5. Department of Internal Medicine, Hatsuishi Hospital, Chiba, Japan
  1. Dr N Sodeyama n-sodeyama.nuro{at}tmd.ac.jp

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Mutations in the presenilin 1 (PS1) gene (PS1) are responsible for 30%–40% of early onset familial Alzheimer's disease and over 60 mutations have been found so far. There are phenotypic variations among mutations on PS1. Three PS1 mutations, deletion of exon 9 with and without splice acceptor site mutation, and Arg278Thr have been reported to be associated with Alzheimer's disease with spastic paraparesis.1 2 We report clinical and genetic features of a man who developed very early onset Alzheimer's disease with spastic paraparesis, which was associated with a novel mutation of PS1, Phe237Ile.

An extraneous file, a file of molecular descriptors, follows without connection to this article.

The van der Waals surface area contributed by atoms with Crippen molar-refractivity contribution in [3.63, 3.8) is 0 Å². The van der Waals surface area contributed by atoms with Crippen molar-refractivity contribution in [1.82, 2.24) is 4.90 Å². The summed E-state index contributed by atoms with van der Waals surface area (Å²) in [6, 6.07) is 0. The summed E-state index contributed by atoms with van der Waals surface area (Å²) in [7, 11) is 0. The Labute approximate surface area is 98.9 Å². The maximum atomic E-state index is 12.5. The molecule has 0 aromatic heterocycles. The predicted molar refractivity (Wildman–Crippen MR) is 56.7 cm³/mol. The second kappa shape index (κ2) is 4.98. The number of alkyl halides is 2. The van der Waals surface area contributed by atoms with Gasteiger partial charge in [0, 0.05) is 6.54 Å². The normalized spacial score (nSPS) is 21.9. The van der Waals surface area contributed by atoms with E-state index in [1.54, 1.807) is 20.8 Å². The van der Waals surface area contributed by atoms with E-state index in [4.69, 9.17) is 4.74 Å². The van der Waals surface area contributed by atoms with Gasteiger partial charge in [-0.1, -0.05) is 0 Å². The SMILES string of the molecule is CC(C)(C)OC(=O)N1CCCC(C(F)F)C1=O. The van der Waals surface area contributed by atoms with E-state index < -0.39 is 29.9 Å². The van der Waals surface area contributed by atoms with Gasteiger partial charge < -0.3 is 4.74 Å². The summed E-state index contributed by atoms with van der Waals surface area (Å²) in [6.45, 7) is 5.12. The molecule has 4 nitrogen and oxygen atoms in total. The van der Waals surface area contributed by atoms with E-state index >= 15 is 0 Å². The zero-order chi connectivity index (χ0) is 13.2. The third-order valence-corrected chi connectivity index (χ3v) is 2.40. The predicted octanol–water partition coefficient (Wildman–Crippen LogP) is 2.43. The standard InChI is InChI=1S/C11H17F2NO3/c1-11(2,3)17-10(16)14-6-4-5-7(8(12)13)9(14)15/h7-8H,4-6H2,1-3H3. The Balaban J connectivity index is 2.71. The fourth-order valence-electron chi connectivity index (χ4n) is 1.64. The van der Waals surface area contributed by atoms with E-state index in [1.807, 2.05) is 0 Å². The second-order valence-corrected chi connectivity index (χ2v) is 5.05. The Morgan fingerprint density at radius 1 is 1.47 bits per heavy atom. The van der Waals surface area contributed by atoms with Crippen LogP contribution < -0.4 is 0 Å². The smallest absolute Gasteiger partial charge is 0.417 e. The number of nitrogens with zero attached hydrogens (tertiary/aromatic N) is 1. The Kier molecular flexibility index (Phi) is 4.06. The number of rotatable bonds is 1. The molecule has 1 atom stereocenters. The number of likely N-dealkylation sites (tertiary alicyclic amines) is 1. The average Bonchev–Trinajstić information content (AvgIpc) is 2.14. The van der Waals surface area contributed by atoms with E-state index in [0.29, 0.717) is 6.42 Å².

A 35 year old Japanese man had graduated from a national university and had worked as a psychiatric counsellor for a local clinic. His first neurological symptom was gait disturbance at the age of 31. At the age of 32, mild memory impairment and decreased mental activity were noted. His neurological deficits progressed gradually. On neurological evaluation at the age of 33, diffuse hyperreflexia, ataxia in all limbs, bilateral Babinski's sign, and dementia (total IQ on the WAIS-R of 75) were noted. He gave up his job at this time. At the age 34, he could not live alone because of memory deficit and cognitive dysfunction (total IQ on the WAIS-R of 59). At the age of 35, he became bedridden due to deterioration of spastic paraparesis, and presented with partial or generalised seizures a few times. His parents (66 and 63 years old) and sibling (27 years old) had no neurological deficits. There was no similar disease in other members of his family. On admission, he was alert and oriented for place, but not for time. He had severe difficulties in immediate and delayed recall of presented materials. He could not answer his name and occupation, but could sometimes follow three step commands. He spoke only two word sentences and could not write any words. He also had difficulties in speech comprehension. His score on the mini mental state examination was 5. Cranial nerves were normal except for dysarthria. Deep tendon reflexes were hyperreactive and plantar responses were extensor bilaterally. Muscle tone was rigid and spastic in all limbs. He had neck dystonia. No apparent weakness was noted. He presented generalised bradykinesia. He had myoclonic involuntary movement in his face and arms. Sensation remained intact. There was no remarkable abnormality in coordination. He was incontinent of urine. The protein concentration in CSF was increased at 73 mg/l whereas the cell count was normal. The concentrations of neuron specific enolase (23.6 ng/ml) and tau protein (722 pg/ml) in CSF were increased. An EEG showed generalised slowing with background theta. Somatosensory evoked potential was normal. Brain MRI showed diffuse cerebral cortical atrophy. PET with 2-18F-fluoro-2-deoxy-D-glucose as a ligand and a Tc-99m-ECD SPECT study demonstrated remarkable hypometabolism and hypoperfusion in the bilateral temporoparietal areas including the primary sensory and motor cortex, respectively.